Slow response to primary healthcare crisis leaves constituents desperate

Oct 26, 2022 | 42-3, Blog, Governance, Legislature, Question Period, Sessions, Video | 0 comments

Despite Minister Adrian Dix’s claims he is addressing the primary healthcare crisis in British Columbia, thousands of my constituents in Saanich North and the Islands do not have access to a family doctor.

The pace of Minister Dix’s response is creating a gap and the corporations are lining up to exploit it.

While the Minister claims he supports equitable access to universal healthcare, the corporatization is rapidly expanding on his watch. He claims there are investigations underway however we are not seeing action to address the growing problem. New businesses are being open and the gap between those who can afford to pay out of pocket for a family doctor and those who cannot continues to grow.

I doubt this is the universal healthcare envisioned by Tommy Douglas.



A. Olsen:

Thousands of my constituents in Saanich North and the Islands are desperate to get access to primary health care. Back in February, I asked the Minister of Health about a doctor’s clinic charging a so-called continuity of care fee over and above MSP billing. For the past year, we’ve asked the minister why there’s a growing corporatization of primary health care on his watch. He claims to support an equitable, universal health care system for all British Columbians. Yet the excruciatingly slow pace of his response is leaving our communities without accessible health care, and vulnerable underserved citizens are desperate.

In Sidney, a new operator has just hung a shingle. For $2,400 annually, you can get primary health care services not covered by MSP. Prior to the minister, primary health care included preventative care, screenings, diagnostics and so on. However, now people have to pay out of pocket for what they’re calling “non-medically necessary services.”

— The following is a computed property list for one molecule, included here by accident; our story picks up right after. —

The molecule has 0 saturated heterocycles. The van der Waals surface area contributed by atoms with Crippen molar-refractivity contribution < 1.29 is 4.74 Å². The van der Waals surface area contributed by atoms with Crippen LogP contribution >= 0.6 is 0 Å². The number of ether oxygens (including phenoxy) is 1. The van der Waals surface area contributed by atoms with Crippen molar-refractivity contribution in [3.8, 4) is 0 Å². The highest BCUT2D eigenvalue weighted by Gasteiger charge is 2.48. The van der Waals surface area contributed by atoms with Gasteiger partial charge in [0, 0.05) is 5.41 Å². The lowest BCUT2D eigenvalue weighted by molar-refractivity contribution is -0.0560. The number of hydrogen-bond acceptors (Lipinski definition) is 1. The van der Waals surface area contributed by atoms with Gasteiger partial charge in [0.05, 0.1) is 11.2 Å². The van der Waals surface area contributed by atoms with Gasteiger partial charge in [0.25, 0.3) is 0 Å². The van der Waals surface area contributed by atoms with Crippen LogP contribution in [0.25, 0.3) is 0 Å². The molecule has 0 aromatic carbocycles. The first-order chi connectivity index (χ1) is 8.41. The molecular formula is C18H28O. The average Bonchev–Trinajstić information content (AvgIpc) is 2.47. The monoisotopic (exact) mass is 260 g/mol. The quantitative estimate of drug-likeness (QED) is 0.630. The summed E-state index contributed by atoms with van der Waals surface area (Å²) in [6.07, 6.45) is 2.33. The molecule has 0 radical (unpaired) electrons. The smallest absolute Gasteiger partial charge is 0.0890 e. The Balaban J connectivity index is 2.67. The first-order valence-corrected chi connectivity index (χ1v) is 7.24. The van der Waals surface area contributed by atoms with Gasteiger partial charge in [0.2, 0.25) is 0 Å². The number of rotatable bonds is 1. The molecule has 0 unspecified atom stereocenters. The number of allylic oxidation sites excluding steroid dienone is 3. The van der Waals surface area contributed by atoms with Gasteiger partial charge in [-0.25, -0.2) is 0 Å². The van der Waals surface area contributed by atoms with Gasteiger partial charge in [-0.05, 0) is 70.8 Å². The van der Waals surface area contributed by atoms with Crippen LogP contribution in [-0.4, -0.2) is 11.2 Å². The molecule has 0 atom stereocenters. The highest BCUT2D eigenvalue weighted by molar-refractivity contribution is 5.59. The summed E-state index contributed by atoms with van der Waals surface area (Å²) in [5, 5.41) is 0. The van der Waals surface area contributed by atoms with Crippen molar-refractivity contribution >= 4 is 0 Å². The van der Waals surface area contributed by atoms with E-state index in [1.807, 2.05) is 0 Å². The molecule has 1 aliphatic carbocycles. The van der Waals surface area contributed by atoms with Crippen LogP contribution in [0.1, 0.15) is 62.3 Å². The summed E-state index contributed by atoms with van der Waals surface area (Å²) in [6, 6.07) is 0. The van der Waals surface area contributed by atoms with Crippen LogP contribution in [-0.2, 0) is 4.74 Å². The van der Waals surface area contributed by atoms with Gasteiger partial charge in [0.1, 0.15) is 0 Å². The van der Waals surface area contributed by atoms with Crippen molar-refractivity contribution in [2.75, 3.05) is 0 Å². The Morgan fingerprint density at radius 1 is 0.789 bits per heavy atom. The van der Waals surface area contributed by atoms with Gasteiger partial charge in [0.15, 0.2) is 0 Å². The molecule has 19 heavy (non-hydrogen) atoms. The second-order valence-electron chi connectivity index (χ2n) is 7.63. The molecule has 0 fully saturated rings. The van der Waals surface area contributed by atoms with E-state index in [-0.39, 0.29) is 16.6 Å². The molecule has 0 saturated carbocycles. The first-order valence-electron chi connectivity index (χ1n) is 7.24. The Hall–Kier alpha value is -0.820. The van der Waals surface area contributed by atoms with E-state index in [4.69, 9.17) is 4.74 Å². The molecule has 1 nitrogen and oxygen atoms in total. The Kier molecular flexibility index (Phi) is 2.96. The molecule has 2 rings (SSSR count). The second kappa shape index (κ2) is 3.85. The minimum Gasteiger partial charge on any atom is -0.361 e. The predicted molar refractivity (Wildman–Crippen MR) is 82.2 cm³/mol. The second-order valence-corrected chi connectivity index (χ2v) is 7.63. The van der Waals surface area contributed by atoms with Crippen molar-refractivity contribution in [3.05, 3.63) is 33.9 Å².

To the Minister of Health, why are the exclusive primary health care clubs like SHOAL, like Harrison, like Telus growing under his watch?

Hon. A. Dix:

In 2018, one of the early actions as Minister of Health was to strengthen the protections, by regulation, in the Medicare Protection Act. The provisions that had been passed under the previous government were never proclaimed. We’ve taken consistent action to support public health care everywhere, including the repatriation of private contracts and actions to support public care in every way. This has included, in particular, the purchase of private surgical centres and private MRI centres to reduce wait times in the public system.

With respect to people who may be in violation of the Medicare Protection Act, that is the responsibility — under the law, under the Medicare Protection Act — of the Medical Services Commission. And they consistently take action, including cases in the member’s riding, on that basis.

[3:10 p.m.]

They are going to be taking action. They have the authority based on the act to take action, including the power of injunctions, and they take that role very seriously. The commission is, as the member will know, made up partly of representatives of the government, but also of the Doctors of B.C. I think the commission is a strong supporter of public health care and opposed to any extra billing, as am I.